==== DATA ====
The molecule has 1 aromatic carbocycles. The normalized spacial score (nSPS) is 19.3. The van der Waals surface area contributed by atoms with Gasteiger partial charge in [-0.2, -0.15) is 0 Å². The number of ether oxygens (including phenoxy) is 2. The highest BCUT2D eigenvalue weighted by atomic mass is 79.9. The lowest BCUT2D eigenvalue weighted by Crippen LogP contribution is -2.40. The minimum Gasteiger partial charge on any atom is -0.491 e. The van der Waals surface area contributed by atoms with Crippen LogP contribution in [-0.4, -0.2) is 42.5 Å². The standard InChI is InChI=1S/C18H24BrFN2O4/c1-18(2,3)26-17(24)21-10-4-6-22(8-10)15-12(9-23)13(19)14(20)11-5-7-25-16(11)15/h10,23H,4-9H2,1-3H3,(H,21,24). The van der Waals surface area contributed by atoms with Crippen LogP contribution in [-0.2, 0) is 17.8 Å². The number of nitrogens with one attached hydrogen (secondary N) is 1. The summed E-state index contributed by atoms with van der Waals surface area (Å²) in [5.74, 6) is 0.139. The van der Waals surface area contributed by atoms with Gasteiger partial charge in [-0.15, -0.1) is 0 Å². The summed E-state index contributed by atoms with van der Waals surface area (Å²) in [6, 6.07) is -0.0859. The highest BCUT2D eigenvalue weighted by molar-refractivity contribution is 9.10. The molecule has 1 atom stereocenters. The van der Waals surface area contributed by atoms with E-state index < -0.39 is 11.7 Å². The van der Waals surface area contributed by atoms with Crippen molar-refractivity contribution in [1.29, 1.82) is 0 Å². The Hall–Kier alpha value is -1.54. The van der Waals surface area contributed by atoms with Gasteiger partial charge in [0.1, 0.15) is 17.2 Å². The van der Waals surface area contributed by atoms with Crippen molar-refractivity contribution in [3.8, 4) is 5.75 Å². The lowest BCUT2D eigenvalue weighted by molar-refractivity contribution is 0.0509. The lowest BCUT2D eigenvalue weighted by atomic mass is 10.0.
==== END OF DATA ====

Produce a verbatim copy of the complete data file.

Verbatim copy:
The molecule has 1 aromatic carbocycles. The normalized spacial score (nSPS) is 19.3. The van der Waals surface area contributed by atoms with Gasteiger partial charge in [-0.2, -0.15) is 0 Å². The number of ether oxygens (including phenoxy) is 2. The highest BCUT2D eigenvalue weighted by atomic mass is 79.9. The lowest BCUT2D eigenvalue weighted by Crippen LogP contribution is -2.40. The minimum Gasteiger partial charge on any atom is -0.491 e. The van der Waals surface area contributed by atoms with Crippen LogP contribution in [-0.4, -0.2) is 42.5 Å². The standard InChI is InChI=1S/C18H24BrFN2O4/c1-18(2,3)26-17(24)21-10-4-6-22(8-10)15-12(9-23)13(19)14(20)11-5-7-25-16(11)15/h10,23H,4-9H2,1-3H3,(H,21,24). The van der Waals surface area contributed by atoms with Crippen LogP contribution in [-0.2, 0) is 17.8 Å². The number of nitrogens with one attached hydrogen (secondary N) is 1. The summed E-state index contributed by atoms with van der Waals surface area (Å²) in [5.74, 6) is 0.139. The van der Waals surface area contributed by atoms with Gasteiger partial charge in [-0.15, -0.1) is 0 Å². The summed E-state index contributed by atoms with van der Waals surface area (Å²) in [6, 6.07) is -0.0859. The highest BCUT2D eigenvalue weighted by molar-refractivity contribution is 9.10. The molecule has 1 atom stereocenters. The van der Waals surface area contributed by atoms with E-state index < -0.39 is 11.7 Å². The van der Waals surface area contributed by atoms with Crippen molar-refractivity contribution in [1.29, 1.82) is 0 Å². The Hall–Kier alpha value is -1.54. The van der Waals surface area contributed by atoms with Gasteiger partial charge in [0.1, 0.15) is 17.2 Å². The van der Waals surface area contributed by atoms with Crippen molar-refractivity contribution in [3.8, 4) is 5.75 Å². The lowest BCUT2D eigenvalue weighted by molar-refractivity contribution is 0.0509. The lowest BCUT2D eigenvalue weighted by atomic mass is 10.0.